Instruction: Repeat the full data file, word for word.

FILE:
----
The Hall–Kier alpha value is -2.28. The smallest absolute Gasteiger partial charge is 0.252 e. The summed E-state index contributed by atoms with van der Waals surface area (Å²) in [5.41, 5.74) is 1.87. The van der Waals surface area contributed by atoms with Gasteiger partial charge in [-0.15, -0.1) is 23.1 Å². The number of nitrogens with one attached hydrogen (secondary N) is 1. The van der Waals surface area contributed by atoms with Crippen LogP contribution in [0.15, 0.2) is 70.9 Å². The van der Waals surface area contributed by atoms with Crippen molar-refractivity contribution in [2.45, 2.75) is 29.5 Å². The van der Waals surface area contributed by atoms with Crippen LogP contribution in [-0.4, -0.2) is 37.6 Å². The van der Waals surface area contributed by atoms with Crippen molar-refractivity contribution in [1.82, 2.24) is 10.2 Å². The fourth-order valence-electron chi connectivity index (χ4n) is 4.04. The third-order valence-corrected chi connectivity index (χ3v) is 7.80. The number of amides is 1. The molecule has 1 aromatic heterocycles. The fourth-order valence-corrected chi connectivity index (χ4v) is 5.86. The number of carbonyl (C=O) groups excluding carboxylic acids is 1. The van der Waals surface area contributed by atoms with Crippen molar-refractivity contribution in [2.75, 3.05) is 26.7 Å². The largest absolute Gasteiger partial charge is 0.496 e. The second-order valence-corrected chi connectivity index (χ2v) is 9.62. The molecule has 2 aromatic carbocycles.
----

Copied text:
The Hall–Kier alpha value is -2.28. The smallest absolute Gasteiger partial charge is 0.252 e. The summed E-state index contributed by atoms with van der Waals surface area (Å²) in [5.41, 5.74) is 1.87. The van der Waals surface area contributed by atoms with Gasteiger partial charge in [-0.15, -0.1) is 23.1 Å². The number of nitrogens with one attached hydrogen (secondary N) is 1. The van der Waals surface area contributed by atoms with Crippen LogP contribution in [0.15, 0.2) is 70.9 Å². The van der Waals surface area contributed by atoms with Crippen molar-refractivity contribution in [2.45, 2.75) is 29.5 Å². The van der Waals surface area contributed by atoms with Crippen LogP contribution in [-0.4, -0.2) is 37.6 Å². The van der Waals surface area contributed by atoms with Crippen molar-refractivity contribution in [1.82, 2.24) is 10.2 Å². The fourth-order valence-electron chi connectivity index (χ4n) is 4.04. The third-order valence-corrected chi connectivity index (χ3v) is 7.80. The number of amides is 1. The molecule has 1 aromatic heterocycles. The fourth-order valence-corrected chi connectivity index (χ4v) is 5.86. The number of carbonyl (C=O) groups excluding carboxylic acids is 1. The van der Waals surface area contributed by atoms with Crippen molar-refractivity contribution in [2.75, 3.05) is 26.7 Å². The largest absolute Gasteiger partial charge is 0.496 e. The second-order valence-corrected chi connectivity index (χ2v) is 9.62. The molecule has 2 aromatic carbocycles.